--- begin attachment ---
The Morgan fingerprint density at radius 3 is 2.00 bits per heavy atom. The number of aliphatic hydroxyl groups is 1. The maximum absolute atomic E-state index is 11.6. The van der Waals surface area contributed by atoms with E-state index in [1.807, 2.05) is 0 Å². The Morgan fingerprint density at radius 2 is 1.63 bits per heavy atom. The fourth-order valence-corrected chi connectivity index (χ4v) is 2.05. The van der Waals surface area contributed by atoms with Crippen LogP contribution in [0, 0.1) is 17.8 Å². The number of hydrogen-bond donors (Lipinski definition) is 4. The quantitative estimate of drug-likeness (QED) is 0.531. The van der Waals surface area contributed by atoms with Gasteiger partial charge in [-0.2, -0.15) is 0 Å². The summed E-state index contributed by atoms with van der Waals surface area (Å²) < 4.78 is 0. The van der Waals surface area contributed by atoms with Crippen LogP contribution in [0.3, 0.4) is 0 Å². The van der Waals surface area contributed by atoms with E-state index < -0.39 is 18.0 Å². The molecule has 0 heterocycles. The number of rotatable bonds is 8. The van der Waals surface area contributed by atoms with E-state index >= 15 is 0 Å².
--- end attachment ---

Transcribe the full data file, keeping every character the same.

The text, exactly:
The Morgan fingerprint density at radius 3 is 2.00 bits per heavy atom. The number of aliphatic hydroxyl groups is 1. The maximum absolute atomic E-state index is 11.6. The van der Waals surface area contributed by atoms with E-state index in [1.807, 2.05) is 0 Å². The Morgan fingerprint density at radius 2 is 1.63 bits per heavy atom. The fourth-order valence-corrected chi connectivity index (χ4v) is 2.05. The van der Waals surface area contributed by atoms with Crippen LogP contribution in [0, 0.1) is 17.8 Å². The number of hydrogen-bond donors (Lipinski definition) is 4. The quantitative estimate of drug-likeness (QED) is 0.531. The van der Waals surface area contributed by atoms with Gasteiger partial charge in [-0.2, -0.15) is 0 Å². The summed E-state index contributed by atoms with van der Waals surface area (Å²) < 4.78 is 0. The van der Waals surface area contributed by atoms with Crippen LogP contribution in [0.3, 0.4) is 0 Å². The van der Waals surface area contributed by atoms with E-state index < -0.39 is 18.0 Å². The molecule has 0 heterocycles. The number of rotatable bonds is 8. The van der Waals surface area contributed by atoms with E-state index >= 15 is 0 Å².